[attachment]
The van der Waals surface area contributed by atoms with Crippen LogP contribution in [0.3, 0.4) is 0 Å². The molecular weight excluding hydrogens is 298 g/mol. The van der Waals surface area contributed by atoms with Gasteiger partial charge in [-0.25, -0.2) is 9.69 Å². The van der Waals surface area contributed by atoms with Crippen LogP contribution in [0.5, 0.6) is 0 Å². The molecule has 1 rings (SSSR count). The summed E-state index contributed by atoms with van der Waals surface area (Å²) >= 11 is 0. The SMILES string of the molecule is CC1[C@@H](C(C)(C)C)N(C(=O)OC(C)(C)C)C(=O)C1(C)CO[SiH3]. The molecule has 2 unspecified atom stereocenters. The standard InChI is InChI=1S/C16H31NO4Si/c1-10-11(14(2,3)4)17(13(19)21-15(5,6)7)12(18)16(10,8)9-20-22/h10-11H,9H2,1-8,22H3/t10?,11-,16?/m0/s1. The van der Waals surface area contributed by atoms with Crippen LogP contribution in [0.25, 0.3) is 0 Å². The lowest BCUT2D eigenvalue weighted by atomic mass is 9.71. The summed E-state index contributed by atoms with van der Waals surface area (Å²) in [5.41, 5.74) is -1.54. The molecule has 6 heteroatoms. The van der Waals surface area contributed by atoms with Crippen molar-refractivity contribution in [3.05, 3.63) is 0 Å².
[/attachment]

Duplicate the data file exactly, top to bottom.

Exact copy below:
The van der Waals surface area contributed by atoms with Crippen LogP contribution in [0.3, 0.4) is 0 Å². The molecular weight excluding hydrogens is 298 g/mol. The van der Waals surface area contributed by atoms with Gasteiger partial charge in [-0.25, -0.2) is 9.69 Å². The van der Waals surface area contributed by atoms with Crippen LogP contribution in [0.5, 0.6) is 0 Å². The molecule has 1 rings (SSSR count). The summed E-state index contributed by atoms with van der Waals surface area (Å²) >= 11 is 0. The SMILES string of the molecule is CC1[C@@H](C(C)(C)C)N(C(=O)OC(C)(C)C)C(=O)C1(C)CO[SiH3]. The molecule has 2 unspecified atom stereocenters. The standard InChI is InChI=1S/C16H31NO4Si/c1-10-11(14(2,3)4)17(13(19)21-15(5,6)7)12(18)16(10,8)9-20-22/h10-11H,9H2,1-8,22H3/t10?,11-,16?/m0/s1. The van der Waals surface area contributed by atoms with Crippen LogP contribution in [0.25, 0.3) is 0 Å². The lowest BCUT2D eigenvalue weighted by atomic mass is 9.71. The summed E-state index contributed by atoms with van der Waals surface area (Å²) in [5.41, 5.74) is -1.54. The molecule has 6 heteroatoms. The van der Waals surface area contributed by atoms with Crippen molar-refractivity contribution in [3.05, 3.63) is 0 Å².